Flying or Dying: Whose View of Stores Rings True for The Future?

FOR THE 3,100 retail, tech and finance movers and shakers who gathered here in Las Vegas at the inaugural Shoptalk conference this week, an existential question still remains unresolved: Are stores poised to soar in the digital stratosphere or are they circling the digital drain?

“Stores are incredibly challenged,” said Ron Johnson, CEO of Enjoy, the online services startup he founded this year following his stunning success with the Apple Stores and his shocking disappointment at JCPenney.

“Over the past 20 years stores have been in a relative decline” he added, referencing the faster growth posted by Amazon.com and other pure-plays and the recent reports of soft quarterly earnings and closings from brick & mortar giants like Kohl’s and Macy’s.

But Jerry Storch, CEO of Canada’s Hudson’s Bay Company, which operates Saks 5th Avenue, Lord & Taylor, the Gilt online boutique site, and Germany’s Galeria Kaufof as well as its eponymous stores north of the border, would beg to differ.

“That narrative is all wrong,” he told a packed audience. “90.2% of sales are still in stores. Amazon still only controls 1.5% of U.S. retail sales.”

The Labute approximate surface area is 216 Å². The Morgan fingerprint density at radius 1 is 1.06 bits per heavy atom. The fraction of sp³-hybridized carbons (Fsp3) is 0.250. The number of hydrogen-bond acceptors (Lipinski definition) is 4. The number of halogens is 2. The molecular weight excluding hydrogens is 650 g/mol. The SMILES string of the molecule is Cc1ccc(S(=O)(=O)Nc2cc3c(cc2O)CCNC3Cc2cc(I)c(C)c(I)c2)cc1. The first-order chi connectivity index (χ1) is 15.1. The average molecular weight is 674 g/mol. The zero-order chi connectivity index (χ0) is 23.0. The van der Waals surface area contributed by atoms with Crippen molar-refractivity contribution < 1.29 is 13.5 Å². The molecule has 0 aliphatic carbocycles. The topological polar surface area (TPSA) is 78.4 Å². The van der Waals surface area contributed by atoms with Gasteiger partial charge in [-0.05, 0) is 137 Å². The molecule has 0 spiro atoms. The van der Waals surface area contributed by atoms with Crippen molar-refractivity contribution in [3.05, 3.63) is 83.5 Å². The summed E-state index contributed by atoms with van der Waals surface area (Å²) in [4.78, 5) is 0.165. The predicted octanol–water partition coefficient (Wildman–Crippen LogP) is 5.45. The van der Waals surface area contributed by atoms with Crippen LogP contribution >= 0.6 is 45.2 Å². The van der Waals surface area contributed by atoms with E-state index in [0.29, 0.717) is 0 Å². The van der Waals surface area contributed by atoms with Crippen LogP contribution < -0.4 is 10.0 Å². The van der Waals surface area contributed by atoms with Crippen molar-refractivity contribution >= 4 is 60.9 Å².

Read more

Rise of the Retail Robots

Robo-ClerkFRUSTRATED WITH STORE EMPLOYEES? Maybe a mechanical clerk is the answer.

The retail industry today is making some fascinating, promising, and perhaps troubling moves toward the routine use of autonomous robots in human environments. The efforts seem energized by technical advances, affordability gains, and increasing wages for their human counterparts.

“Everybody is beginning to talk about robotics as a way to remove labor from the system,” said David Marcotte, a senior vice president with consulting firm Kantar Retail, a friend of this blog, in an interview in the Star Tribune newspaper.

As a confirmed sci-fi geek (occasionally prone to paranoid fantasy), I’m both fascinated and a bit leery about this development. There’s little doubt, however, that the robots are coming to retail from numerous directions.

Tenser’s Three Laws of Retail Robotics:

1 – A retail robot may not harm, mislead or impede a shopper, or, through inaction, allow a shopper to fail to complete a sale or have an otherwise poor experience.

2 – A retail robot must faithfully implement the merchandising plans given it by retailers except where such orders would conflict with the First Law.

3 – A retail robot must encourage and protect the sale, as long as such protection does not conflict with the First or Second Law.

(Adapted with great reverence from i Robot, by Isaac Asimov.)

Read more

%d bloggers like this: